The plotters knew that, if their plans succeeded, chaos would
immediately engulf England. Order would have to be restored and, with it,
the Catholic faith. The appointment of a protector would be essential, to
rule in the name of the puppet Queen Elizabeth.
There was one obvious candidate – the powerful and influential Earl of
Northumberland, a Catholic sympathiser. One of the conspirators, Thomas
Percy, was his kinsman and employee.
But the plotters made no effort, via Thomas Percy, to persuade
Northumberland not to attend the opening of Parliament. Nor did
Northumberland's behaviour in early November suggest that he had any inkling
of their intentions.
The conclusion must be that the conspirators 'left all at random'. They
would wait to see who survived the blast.
Francis Tresham was the plotter on whom the mastermind of the Gunpowder
Plot, Robert Catesby, had to work the hardest.
Tresham asked Catesby a question: If Parliament was blown up, what would
Catholics do afterwards – 'What strength are they of themselves?' Tresham
also argued that there was no foreign power to back the vulnerable Catholic
minority against a Protestant backlash – in August 1605, Spain had signed a
treaty with England, ending years of debilitating fighting.
Catesby answered simply: 'It must be done.'
The Monteagle letter
Parliament had been originally scheduled to meet on 3 October 1605, but
the tail-end of an epidemic of bubonic plague in London caused the event to
be postponed for a month.
Although Northumberland was not warned of imminent danger, during the
extra month's delay another member of the House of Lords, Lord Monteagle, a
closet Catholic, did receive a fateful letter that remains the subject of
Monteagle was married to Robert Catesby's first cousin, Elizabeth
Tresham. On 26 October, he was handed an anonymous letter that had been
delivered to one of his servants by a mysterious stranger.
It urged Monteagle to 'Retire yourself into the country for ... they
shall receive a terrible blow this Parliament and yet they shall not see who
By his own account, Monteagle immediately took the letter to James I's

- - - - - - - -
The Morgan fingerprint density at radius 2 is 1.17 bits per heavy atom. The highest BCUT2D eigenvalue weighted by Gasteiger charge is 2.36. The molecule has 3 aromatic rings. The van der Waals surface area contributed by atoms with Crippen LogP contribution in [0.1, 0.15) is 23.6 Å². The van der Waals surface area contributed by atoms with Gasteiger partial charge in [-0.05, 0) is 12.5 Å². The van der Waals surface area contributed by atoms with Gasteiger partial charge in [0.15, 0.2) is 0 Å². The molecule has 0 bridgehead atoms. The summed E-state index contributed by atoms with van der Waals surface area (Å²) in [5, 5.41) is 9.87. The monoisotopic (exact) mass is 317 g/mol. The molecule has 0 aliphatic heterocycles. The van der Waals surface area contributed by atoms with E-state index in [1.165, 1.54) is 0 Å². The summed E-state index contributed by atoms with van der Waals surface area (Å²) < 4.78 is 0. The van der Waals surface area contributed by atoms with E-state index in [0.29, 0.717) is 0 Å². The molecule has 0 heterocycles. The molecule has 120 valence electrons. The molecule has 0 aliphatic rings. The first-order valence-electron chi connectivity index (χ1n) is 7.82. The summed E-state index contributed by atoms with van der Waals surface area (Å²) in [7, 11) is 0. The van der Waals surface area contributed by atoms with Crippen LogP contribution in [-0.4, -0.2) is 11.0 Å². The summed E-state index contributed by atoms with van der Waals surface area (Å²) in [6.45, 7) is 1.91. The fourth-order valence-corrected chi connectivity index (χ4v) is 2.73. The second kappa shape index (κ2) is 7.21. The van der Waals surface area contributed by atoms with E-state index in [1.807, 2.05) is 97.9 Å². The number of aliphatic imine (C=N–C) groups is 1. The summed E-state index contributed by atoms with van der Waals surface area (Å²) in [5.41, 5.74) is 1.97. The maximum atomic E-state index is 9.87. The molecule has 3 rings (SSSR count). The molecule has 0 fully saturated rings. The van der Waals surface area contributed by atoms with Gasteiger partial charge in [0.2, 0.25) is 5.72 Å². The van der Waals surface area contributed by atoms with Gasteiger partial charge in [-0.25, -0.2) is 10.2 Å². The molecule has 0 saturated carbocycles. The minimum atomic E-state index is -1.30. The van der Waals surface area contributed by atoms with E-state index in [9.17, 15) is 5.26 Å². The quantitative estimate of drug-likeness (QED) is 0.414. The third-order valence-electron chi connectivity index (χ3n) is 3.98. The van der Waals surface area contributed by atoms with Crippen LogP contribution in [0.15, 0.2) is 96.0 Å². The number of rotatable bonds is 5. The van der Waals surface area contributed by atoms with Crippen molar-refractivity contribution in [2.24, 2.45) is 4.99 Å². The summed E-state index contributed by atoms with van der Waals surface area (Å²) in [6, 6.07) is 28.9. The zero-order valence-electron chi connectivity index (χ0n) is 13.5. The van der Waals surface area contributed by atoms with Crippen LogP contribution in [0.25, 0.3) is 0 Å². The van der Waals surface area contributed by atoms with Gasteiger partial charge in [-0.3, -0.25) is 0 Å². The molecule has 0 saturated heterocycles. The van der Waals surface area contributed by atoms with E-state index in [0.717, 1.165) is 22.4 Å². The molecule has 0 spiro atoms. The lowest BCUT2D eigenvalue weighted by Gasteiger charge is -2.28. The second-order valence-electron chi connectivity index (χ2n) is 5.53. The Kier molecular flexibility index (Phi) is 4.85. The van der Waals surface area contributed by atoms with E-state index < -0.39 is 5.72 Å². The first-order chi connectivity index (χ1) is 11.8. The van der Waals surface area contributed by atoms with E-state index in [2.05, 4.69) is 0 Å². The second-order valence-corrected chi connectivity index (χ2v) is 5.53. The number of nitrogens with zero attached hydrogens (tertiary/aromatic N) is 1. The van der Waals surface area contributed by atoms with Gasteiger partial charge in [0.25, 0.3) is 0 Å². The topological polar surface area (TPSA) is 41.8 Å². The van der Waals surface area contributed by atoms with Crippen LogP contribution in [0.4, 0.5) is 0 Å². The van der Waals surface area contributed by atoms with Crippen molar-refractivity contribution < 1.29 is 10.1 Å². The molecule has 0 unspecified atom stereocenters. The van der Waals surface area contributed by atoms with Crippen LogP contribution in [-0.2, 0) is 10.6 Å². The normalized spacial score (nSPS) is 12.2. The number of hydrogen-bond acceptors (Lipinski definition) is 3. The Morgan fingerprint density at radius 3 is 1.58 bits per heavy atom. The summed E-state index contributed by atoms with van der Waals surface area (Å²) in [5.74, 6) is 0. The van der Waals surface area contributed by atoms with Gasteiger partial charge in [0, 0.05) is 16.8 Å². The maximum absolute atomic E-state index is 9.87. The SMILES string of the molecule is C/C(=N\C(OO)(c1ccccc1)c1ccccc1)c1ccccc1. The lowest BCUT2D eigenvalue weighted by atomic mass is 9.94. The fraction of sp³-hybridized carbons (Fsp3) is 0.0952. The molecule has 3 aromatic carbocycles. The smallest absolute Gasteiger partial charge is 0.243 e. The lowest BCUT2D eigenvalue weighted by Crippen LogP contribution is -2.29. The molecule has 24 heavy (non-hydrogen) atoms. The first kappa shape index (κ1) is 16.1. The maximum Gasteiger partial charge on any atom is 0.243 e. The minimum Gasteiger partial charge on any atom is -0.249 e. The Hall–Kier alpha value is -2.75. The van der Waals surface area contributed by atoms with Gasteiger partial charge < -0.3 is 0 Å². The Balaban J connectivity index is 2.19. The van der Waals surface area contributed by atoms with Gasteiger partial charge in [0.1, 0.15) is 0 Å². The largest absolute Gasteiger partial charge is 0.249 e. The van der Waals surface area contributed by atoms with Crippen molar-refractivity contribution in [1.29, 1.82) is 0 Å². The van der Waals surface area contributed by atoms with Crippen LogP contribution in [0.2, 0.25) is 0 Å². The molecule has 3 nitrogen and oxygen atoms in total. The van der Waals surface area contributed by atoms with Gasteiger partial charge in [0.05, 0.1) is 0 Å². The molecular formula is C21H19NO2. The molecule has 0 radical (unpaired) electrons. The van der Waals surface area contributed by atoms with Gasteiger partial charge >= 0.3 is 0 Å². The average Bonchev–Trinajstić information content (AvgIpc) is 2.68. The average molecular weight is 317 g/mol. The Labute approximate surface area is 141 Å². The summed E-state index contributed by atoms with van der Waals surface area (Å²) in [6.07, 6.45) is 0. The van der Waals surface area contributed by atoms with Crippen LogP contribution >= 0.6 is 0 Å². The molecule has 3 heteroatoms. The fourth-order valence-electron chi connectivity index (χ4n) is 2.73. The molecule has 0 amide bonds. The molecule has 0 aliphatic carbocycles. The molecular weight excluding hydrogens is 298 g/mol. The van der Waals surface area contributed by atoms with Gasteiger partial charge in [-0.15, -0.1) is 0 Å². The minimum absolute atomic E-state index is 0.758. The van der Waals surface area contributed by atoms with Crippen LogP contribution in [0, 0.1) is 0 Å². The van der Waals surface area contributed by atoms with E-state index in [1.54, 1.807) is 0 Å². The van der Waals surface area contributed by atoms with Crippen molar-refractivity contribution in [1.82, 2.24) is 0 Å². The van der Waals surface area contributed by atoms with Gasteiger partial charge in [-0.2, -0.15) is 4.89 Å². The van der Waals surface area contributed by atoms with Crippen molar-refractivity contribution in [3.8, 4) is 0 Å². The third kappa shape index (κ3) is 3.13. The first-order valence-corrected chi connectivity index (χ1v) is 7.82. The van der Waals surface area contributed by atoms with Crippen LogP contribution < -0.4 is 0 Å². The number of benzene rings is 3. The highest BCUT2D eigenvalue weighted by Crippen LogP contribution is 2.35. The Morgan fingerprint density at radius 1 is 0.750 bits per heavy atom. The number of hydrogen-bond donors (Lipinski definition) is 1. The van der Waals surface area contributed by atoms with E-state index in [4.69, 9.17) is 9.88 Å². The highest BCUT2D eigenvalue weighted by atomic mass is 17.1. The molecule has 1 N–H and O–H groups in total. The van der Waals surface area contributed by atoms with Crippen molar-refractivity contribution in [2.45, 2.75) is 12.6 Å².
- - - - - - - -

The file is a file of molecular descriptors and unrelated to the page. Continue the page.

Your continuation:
spymaster, Robert Cecil, Earl of Salisbury. On Friday, 1 November, Cecil
showed it to his royal master, who had been away on a hunting trip.
The following day, the decision was taken to search the Houses of
Parliament 'above and below' – but two more days passed before this was
done. After the discovery of the plot, Monteagle received land and a pension
worth £500 a year.
Who wrote the Monteagle letter? The balance of opinion is that it was a
concocted document, but we will never know exactly by whom. It was truly a
'dark and doubtful' communication, possibly fabricated by Monteagle himself
with the connivance of Cecil.
Certainly Cecil's leisurely approach to interpreting its meaning and
showing it to the king suggest his complicity. The plot was real enough, but
what was happening behind the scenes as Cecil's intelligence machine moved
into action? The Monteagle letter, whatever its origin, doomed the plotters
Francis Tresham's doubts proved well founded. After the discovery of the
plot, Catesby, Thomas Winter and seven companions fled to the Midlands where
they had intended to raise the flag of revolt with a troop of cavalry.
During their progress, they received no support from fellow-Catholics,
despite their repeated claim that the king was dead.
A posse led by the sheriff of Worcestershire – and raised with
suspicious speed – tracked the conspirators' dwindling band to Holbeach
House in Staffordshire. In a fire fight, Catesby and three other
conspirators were killed.
The remaining plotters were taken to London and, after a show trial,
condemned to death and executed.
A damp squib?
Even if the plot had not been discovered and the stockpile of gunpowder
had remained untouched beneath the House of Lords, it is highly unlikely
that the promised explosion would have occurred.
By November, Guido Fawkes' gunpowder would have 'decayed' from having
been left too long and, in all probability, would have been ineffective.